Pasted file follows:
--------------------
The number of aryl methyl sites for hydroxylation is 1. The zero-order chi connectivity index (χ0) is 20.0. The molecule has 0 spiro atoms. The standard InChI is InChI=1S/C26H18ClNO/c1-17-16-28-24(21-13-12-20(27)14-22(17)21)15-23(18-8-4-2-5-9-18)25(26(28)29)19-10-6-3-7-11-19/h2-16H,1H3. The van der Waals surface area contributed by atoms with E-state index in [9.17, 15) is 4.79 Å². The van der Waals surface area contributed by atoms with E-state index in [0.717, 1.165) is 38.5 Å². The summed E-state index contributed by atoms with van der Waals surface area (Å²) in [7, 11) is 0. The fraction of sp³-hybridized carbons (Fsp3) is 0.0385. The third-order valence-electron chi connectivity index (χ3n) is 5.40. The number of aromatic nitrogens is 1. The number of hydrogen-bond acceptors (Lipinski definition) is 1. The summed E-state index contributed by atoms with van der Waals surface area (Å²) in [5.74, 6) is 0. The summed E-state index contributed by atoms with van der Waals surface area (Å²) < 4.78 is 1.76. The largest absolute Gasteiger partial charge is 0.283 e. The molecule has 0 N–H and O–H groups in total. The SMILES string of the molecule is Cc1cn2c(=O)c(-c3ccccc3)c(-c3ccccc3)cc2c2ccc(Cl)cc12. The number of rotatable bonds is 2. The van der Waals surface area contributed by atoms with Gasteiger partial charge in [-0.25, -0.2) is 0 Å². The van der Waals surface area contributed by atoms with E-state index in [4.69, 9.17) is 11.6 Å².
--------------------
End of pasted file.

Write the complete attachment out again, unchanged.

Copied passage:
The number of aryl methyl sites for hydroxylation is 1. The zero-order chi connectivity index (χ0) is 20.0. The molecule has 0 spiro atoms. The standard InChI is InChI=1S/C26H18ClNO/c1-17-16-28-24(21-13-12-20(27)14-22(17)21)15-23(18-8-4-2-5-9-18)25(26(28)29)19-10-6-3-7-11-19/h2-16H,1H3. The van der Waals surface area contributed by atoms with E-state index in [9.17, 15) is 4.79 Å². The van der Waals surface area contributed by atoms with E-state index in [0.717, 1.165) is 38.5 Å². The summed E-state index contributed by atoms with van der Waals surface area (Å²) in [7, 11) is 0. The fraction of sp³-hybridized carbons (Fsp3) is 0.0385. The third-order valence-electron chi connectivity index (χ3n) is 5.40. The number of aromatic nitrogens is 1. The number of hydrogen-bond acceptors (Lipinski definition) is 1. The summed E-state index contributed by atoms with van der Waals surface area (Å²) in [5.74, 6) is 0. The summed E-state index contributed by atoms with van der Waals surface area (Å²) < 4.78 is 1.76. The largest absolute Gasteiger partial charge is 0.283 e. The molecule has 0 N–H and O–H groups in total. The SMILES string of the molecule is Cc1cn2c(=O)c(-c3ccccc3)c(-c3ccccc3)cc2c2ccc(Cl)cc12. The number of rotatable bonds is 2. The van der Waals surface area contributed by atoms with Gasteiger partial charge in [-0.25, -0.2) is 0 Å². The van der Waals surface area contributed by atoms with E-state index in [4.69, 9.17) is 11.6 Å².